RNA interference (RNAi) is a widely used technique in which double stranded RNA is exogenously introduced into an organism, causing knockdown of a target gene. In the nematode, C. elegans, RNAi is particularly easy and effective because it can be delivered simply by feeding the worms bacteria that express double stranded RNA (dsRNA) that is complementary to a gene of interest. First,…
DNA replication has three main steps: initiation, elongation, and termination. Replication in prokaryotes begins when initiator proteins bind to the single origin of replication (ori) on the cell’s circular chromosome. Replication then proceeds around the entire circle of the chromosome in each direction from two replication forks, resulting in two DNA molecules.
Replication is coordinated and carried out by a host of specialized proteins. Topoisomerase breaks one side of the double-stranded DNA phosphate-sugar backbone, allowing the DNA helix to unwind more rapidly, while helicase breaks the bonds between base pairs at the fork, separating the DNA into two template strands. Proteins that bind single-stranded DNA molecules stabilize the strands as the replication fork travels along the chromosome. DNA can only be synthesized in the 5’ to 3’ direction, so one strand of the template—the leading strand—is elongated continuously, while the other strand—the lagging strand—is synthesized in shorter pieces of 1000-2000 base pairs called Okazaki fragments. Much of the research to understand prokaryotic DNA replication has been performed in the bacterium Escherichia coli, a commonly-used model organism. E. coli has 5 DNA polymerases: Pol I, II, III, IV, and V. Pol III is responsible for the majority of DN…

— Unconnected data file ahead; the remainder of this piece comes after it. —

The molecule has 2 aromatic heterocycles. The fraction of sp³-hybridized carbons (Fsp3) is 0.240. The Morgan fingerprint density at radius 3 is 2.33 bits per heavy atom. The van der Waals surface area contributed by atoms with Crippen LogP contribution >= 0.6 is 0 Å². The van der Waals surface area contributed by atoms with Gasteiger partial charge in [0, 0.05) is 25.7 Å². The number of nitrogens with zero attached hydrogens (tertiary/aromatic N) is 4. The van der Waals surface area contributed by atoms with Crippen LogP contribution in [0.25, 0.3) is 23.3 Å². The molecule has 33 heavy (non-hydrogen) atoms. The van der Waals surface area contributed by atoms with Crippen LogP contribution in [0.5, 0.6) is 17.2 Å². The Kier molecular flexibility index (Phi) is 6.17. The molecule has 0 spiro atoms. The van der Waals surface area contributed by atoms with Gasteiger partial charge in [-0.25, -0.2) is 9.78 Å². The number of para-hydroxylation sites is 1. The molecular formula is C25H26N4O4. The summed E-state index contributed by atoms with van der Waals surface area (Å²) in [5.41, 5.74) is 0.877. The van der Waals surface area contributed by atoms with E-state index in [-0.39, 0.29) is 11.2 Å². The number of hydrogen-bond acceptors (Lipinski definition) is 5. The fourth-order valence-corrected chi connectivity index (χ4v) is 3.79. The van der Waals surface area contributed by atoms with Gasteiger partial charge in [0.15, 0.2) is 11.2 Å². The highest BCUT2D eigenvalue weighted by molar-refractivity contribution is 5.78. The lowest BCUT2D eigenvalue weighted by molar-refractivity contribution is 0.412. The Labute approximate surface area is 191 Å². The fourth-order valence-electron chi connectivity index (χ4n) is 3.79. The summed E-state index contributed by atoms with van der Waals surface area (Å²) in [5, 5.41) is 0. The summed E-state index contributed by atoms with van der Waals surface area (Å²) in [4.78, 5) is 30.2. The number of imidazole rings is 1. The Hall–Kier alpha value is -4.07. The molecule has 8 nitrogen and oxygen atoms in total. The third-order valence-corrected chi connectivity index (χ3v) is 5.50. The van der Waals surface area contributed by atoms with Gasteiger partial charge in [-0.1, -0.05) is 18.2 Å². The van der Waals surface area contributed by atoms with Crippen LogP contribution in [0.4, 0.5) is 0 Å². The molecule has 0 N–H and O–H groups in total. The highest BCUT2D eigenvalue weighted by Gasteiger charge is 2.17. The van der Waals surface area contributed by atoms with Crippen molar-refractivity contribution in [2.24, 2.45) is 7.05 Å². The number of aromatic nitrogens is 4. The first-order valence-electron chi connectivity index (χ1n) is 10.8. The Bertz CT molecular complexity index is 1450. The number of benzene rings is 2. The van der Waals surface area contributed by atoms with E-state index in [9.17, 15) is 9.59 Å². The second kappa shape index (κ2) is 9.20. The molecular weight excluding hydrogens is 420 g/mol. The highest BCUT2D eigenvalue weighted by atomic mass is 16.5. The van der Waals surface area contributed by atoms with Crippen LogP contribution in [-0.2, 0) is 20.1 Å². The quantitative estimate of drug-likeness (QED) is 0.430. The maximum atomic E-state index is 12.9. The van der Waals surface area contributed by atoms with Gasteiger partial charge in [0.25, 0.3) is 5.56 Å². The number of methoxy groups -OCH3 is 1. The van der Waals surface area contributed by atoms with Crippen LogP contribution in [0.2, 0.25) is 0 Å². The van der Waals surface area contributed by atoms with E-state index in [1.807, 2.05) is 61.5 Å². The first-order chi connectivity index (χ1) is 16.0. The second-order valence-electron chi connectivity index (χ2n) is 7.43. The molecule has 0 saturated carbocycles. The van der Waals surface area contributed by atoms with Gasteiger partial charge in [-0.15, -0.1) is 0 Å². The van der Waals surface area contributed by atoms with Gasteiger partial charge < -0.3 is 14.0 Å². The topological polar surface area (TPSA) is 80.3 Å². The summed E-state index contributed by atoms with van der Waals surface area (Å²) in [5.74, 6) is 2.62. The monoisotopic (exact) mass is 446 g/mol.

1Department of Microbial Pathogenesis, Yale University School of Medicine, 2Program in Vertebrate Developmental Biology, Departments of Pediatrics and Genetics, Yale University School of Medicine, 3Department of Internal Medicine, Yale University School of Medicine
Detection of the Genome and Transcripts of a Persistent DNA Virus in Neuronal Tissues by Fluorescent In situ Hybridization Combined with Immunostaining
1Virus and Centromere Team, Centre de Génétique et Physiologie Moléculaire et Cellulaire, CNRS UMR 5534, 2Université de Lyon 1, 3Laboratoire d'excellence, LabEX DEVweCAN, 4Institut de Virologie Moléculaire et Structurale, CNRS UPR 3296, 5Centre de Recherche en Cancérologie de Lyon, INSERM U1052, CNRS UMR 5286
Immunoglobulin Gene Sequence Analysis In Chronic Lymphocytic Leukemia: From Patient Material To Sequence Interpretation
1Institute of Applied Biosciences, Centre for Research and Technology Hellas, 2Department of Immunology, Genetics and Pathology, Science for Life Laboratory, Uppsala University, 3Department of Molecular Medicine and Surgery, Karolinska Institutet, 4Division of Immunology, Transplantation and Infectious, IRCCS San Raffaele Scientific Institute, 5Department of Immunology, Laboratory for Medical Immunology, Erasmus University Medical Center, 6Hematology Department, Nikea General Hospital, 7Assistance publique - Hôpitaux de Paris (AP-HP), Hopital Pitié-Salpêtrière, Department of Hematology, and UPMC University Paris 06, UMRS 1138, 8Division of Experimental Oncology, IRCCS Istituto Scientifico San Raffaele and Università Vita-Salute San Raffaele